Forester travels the country for policy advocacy
The man went to conferences everywhere, to offer his advice on designs, and on the bad assumptions behind bad designs. No one was paying him. He did it out of a passion for safety.
In the 1970s, many people were working with this newly popular concept of adults riding bicycles. Government agencies everywhere wondered what they should be doing about it. Palo Alto’s sidewalk bikeways were only one small piece of a nationwide let’s-try-this approach to bicycle facilities.
Forester was willing and able to tell them all how it should be done. Having written his books and taught his classes, he set his sights on government policy documents.
Forester was afraid, not without cause, that government policy for bicycle facility design would shunt bicyclists off to sidewalks, leading to turning-conflict collisions and other bad outcomes. Along with other stalwarts of that era (notably the late college professor John Finley Scott and traffic engineer Bob Shanteau), Forester worked hard to make sure that the California Department of Transportation (CalTrans) policy would be good for safe cycling.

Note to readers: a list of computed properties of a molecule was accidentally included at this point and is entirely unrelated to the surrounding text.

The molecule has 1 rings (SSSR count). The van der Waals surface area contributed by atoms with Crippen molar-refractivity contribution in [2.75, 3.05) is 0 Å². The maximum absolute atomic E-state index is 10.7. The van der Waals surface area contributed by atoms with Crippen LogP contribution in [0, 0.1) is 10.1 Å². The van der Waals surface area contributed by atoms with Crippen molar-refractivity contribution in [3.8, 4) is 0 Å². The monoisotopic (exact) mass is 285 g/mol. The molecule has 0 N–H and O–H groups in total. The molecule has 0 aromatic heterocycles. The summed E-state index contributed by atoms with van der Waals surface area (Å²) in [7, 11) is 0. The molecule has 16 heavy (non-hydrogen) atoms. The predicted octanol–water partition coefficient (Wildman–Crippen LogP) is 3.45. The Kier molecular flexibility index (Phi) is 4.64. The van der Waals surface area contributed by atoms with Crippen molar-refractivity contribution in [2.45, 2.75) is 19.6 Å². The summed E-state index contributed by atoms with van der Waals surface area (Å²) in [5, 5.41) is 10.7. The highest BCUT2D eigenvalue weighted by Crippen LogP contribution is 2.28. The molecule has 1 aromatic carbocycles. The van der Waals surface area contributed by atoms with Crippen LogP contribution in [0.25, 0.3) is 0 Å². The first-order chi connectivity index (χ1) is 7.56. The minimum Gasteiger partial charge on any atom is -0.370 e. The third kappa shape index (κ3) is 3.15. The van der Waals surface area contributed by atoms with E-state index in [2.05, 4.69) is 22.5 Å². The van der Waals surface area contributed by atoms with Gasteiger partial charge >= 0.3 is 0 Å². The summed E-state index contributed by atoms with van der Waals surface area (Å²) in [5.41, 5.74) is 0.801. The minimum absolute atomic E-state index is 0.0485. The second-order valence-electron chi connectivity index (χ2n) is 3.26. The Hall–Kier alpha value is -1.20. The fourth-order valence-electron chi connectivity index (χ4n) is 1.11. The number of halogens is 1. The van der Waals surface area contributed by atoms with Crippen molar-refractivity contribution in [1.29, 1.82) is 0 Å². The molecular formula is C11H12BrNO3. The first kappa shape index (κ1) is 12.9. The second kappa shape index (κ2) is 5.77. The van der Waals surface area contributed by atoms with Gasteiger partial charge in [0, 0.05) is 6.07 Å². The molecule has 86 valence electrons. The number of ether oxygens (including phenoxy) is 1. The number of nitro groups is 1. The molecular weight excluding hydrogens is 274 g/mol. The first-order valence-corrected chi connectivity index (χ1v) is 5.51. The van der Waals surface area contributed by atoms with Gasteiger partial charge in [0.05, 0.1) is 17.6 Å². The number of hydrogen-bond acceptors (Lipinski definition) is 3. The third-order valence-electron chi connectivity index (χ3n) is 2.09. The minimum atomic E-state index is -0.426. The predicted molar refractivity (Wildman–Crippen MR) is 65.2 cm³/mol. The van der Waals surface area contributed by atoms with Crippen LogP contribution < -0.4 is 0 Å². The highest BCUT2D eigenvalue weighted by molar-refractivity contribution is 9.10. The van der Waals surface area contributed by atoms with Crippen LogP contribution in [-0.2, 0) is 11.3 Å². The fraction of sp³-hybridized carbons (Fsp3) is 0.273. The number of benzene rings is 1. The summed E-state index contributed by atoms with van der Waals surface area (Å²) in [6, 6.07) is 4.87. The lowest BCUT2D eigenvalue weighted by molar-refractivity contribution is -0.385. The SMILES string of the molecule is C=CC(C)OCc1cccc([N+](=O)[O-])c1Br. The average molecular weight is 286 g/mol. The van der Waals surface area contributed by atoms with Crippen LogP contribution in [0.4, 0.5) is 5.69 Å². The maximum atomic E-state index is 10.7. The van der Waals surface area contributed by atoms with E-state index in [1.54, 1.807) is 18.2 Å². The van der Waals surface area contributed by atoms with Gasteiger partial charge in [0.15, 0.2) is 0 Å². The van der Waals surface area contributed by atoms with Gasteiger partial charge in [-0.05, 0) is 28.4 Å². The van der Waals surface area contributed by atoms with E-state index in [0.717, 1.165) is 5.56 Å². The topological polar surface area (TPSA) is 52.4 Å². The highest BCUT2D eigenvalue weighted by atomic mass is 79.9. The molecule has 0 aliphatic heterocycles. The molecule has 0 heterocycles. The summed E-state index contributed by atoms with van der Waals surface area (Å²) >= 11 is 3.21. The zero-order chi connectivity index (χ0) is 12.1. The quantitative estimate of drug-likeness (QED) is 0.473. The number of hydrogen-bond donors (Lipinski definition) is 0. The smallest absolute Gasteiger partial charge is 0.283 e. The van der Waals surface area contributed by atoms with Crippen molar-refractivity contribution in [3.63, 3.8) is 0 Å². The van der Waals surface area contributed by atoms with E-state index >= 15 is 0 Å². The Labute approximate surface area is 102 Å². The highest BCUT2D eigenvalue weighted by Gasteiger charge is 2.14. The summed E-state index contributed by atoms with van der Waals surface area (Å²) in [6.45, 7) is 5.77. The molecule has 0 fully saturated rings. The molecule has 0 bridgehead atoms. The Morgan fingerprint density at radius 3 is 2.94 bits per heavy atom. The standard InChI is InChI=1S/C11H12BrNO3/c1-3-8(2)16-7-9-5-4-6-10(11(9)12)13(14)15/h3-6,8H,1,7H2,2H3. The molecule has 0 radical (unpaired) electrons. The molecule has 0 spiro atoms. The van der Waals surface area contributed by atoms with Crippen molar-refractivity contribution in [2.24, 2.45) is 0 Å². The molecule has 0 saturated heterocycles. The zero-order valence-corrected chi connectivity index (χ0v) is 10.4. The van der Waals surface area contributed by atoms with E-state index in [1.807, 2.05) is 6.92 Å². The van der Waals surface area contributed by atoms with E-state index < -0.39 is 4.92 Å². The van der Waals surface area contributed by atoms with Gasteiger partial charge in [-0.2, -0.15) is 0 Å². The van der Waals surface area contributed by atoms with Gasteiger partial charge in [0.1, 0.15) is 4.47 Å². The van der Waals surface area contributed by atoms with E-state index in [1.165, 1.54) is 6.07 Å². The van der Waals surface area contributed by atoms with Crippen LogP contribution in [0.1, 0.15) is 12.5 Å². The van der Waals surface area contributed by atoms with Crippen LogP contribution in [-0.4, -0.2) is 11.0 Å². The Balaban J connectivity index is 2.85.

The CalTrans policy went national in 1981. Much of the language in the CalTrans policy was used in the 1981 edition of the American Association of State and Highway Transportation Officials’ Guide for the Development of New Bicycle Facilities (AASHTO Guidelines). “That AASHTO document explicitly states the detriments of bike lanes and mentions the alleged benefits in the subjunctive mode,” Forester said at the time. For once, he was actually pleased.
Forester advocated for competent, safe cycling.
But by necessity, that meant he spent most of his energy, and his audience’s attention, talking about things he was against — laws and societal customs that prohibited safe cycling. The big three such laws were laws requiring riders to ride far to the right, laws requiring bicyclists to ride in bike lanes, and laws requiring bicyclists to use sidepaths. Almost every conversation with Forester quickly turned to the bad consequences of these three.
Forester spent about $50,000 of his own money, and months of his time, in support of the California Association of Bicycle Organizations (CABO) for bicyclists’ rights in a well-known lawsuit, Prokop v. City of Los Angeles. The problem Forester was fighting was government immunity. Under certain circumstances, the government could build a bicycle facility and if the facility was dangerous, there would be no recourse for an injured cyclist. Sadly, Prokop lost that lawsuit. Forester again showed generosity to CABO when he had to give up bicycling. He donated his bikes, equipment and tools to CABO, and CABO sold them on eBay. (Not incidentally, Forester was the founder of CABO.)
Held up by Downward Pull. Yes, really!
And although Forester was known primarily for opining about traffic riding, he was a top-shelf expert in many other areas of cycling. I’ll mention my three favorites: